The Istanbul Declaration, signed by Turkey, Serbia and Bosnia-Herzegovina, calls for peace and economic development in a bid for regional stability and EU integration. But there are always spoilers.
The presidents of Turkey and Serbia and a member of the Bosnia-Herzegovina Presidency in Istanbul on 24 April signed a declaration advocating peace in Southeastern Europe and proclaiming swift European integration as a common goal.
“We confirm our readiness to take all the necessary steps to secure peace, stability and prosperity in the region,” says the document, which was signed by Turkish President Abdullah Gul, his Serbian counterpart Boris Tadic and Bosnian Presidency member Haris Silajdzic.
The three also agreed to hold regular trilateral meetings.
In the document, the three presidents welcomed the Serbian Parliament’s declaration on the atrocities committed against Bosniaks in Srebrenica in July 1995, and conveyed their determination to respect the integrity and sovereignty of Bosnia-Herzegovina. The Serbian parliament on 31 March passed a declaration condemning the murder of some 8,000 Bosniaks in Srebrenica, which the International Criminal Tribunal for the former Yugoslavia (ICTY) had in its verdict called genocide committed by the Bosnian Serb armed forces. The ICTY, in Bosnia’s suit against Serbia, ruled in February 2007 that Serbia was not responsible for genocide in Srebrenica, but was responsible for not doing enough to prevent it.
After the meeting, Gul said close relations between the three states were very important for regional stability and “a common European vision of the Balkans.
“Our cooperation and strategic partnership demonstrate that the Turks and Serbs have always needed close friendship, which is a historic step for the Balkans,” the Turkish president said.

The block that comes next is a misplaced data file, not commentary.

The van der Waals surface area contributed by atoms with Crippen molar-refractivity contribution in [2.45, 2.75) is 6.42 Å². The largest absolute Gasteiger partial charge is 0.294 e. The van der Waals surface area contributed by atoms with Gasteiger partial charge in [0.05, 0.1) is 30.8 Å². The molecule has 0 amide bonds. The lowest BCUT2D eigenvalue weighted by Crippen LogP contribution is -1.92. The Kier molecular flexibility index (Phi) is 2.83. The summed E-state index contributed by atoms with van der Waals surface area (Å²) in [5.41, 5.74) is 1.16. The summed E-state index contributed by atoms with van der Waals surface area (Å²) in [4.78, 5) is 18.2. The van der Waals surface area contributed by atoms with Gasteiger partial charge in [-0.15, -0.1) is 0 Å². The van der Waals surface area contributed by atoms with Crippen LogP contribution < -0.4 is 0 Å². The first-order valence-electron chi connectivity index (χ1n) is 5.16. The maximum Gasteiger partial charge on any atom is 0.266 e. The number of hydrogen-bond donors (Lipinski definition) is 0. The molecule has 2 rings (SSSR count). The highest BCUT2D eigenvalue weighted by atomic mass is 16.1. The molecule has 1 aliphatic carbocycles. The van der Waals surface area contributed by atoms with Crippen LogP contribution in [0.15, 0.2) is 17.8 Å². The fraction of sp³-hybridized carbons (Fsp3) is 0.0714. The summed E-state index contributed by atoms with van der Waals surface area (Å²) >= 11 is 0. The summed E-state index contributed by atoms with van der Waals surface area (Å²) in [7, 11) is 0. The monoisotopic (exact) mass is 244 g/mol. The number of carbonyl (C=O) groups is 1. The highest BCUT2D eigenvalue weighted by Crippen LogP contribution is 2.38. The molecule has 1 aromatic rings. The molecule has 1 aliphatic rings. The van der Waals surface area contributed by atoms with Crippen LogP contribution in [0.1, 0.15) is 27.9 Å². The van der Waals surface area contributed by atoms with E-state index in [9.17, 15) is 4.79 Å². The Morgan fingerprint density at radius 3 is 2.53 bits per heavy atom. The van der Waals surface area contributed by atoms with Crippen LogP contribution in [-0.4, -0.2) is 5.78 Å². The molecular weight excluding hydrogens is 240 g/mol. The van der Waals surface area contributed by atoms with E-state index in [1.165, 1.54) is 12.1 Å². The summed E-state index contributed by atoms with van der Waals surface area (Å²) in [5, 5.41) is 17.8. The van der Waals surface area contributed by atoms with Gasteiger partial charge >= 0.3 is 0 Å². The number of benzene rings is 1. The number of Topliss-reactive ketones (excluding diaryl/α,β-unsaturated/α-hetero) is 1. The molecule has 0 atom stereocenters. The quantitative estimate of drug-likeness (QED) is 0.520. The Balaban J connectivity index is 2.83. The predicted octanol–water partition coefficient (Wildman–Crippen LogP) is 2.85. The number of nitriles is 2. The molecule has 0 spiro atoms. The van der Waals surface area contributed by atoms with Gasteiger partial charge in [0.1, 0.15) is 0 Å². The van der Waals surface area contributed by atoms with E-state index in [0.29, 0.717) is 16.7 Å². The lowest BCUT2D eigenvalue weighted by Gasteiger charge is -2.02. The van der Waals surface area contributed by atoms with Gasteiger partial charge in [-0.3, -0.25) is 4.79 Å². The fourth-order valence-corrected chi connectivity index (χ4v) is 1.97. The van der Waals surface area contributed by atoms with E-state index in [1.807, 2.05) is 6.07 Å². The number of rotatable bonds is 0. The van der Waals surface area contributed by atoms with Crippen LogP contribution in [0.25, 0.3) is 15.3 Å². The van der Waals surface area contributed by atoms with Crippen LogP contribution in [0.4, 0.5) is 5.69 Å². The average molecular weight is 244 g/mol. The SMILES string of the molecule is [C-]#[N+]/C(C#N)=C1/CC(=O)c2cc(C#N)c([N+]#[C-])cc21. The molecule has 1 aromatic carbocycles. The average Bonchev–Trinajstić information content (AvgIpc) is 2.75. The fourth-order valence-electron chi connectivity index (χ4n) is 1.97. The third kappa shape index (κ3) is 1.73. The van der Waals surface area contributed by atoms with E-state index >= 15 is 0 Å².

Bosniak Presidency member Haris Silajdzic, who had been previously been reserved regarding relations with Belgrade, said he was pleased that Tadic had emphasized in Istanbul that Serbia would never do anything to harm Bosnia’s integrity. “That instills peace and calm into our hearts,” Silajdzic said.
Tadic said the Istanbul meeting represents a new beginning in relations between the three states. “All legitimate decisions by the institutions of Bosnia-Herzegovina, representatives of all three peoples, are absolutely acceptable to Serbia. That way we demonstrate the principled position that Serbia, as a good neighbor to Bosnia-Herzegovina, will not interfere with the affairs of its neighboring, friendly country,” the Serbian president said.
Ambitious Turkish diplomacy
Turkish diplomacy played a crucial role in organizing the meeting, by clearly showing resolve to once again take on an important role in the Balkans. Over the last few months, Turkey has come conspicuously closer to Belgrade in terms of economy and diplomacy.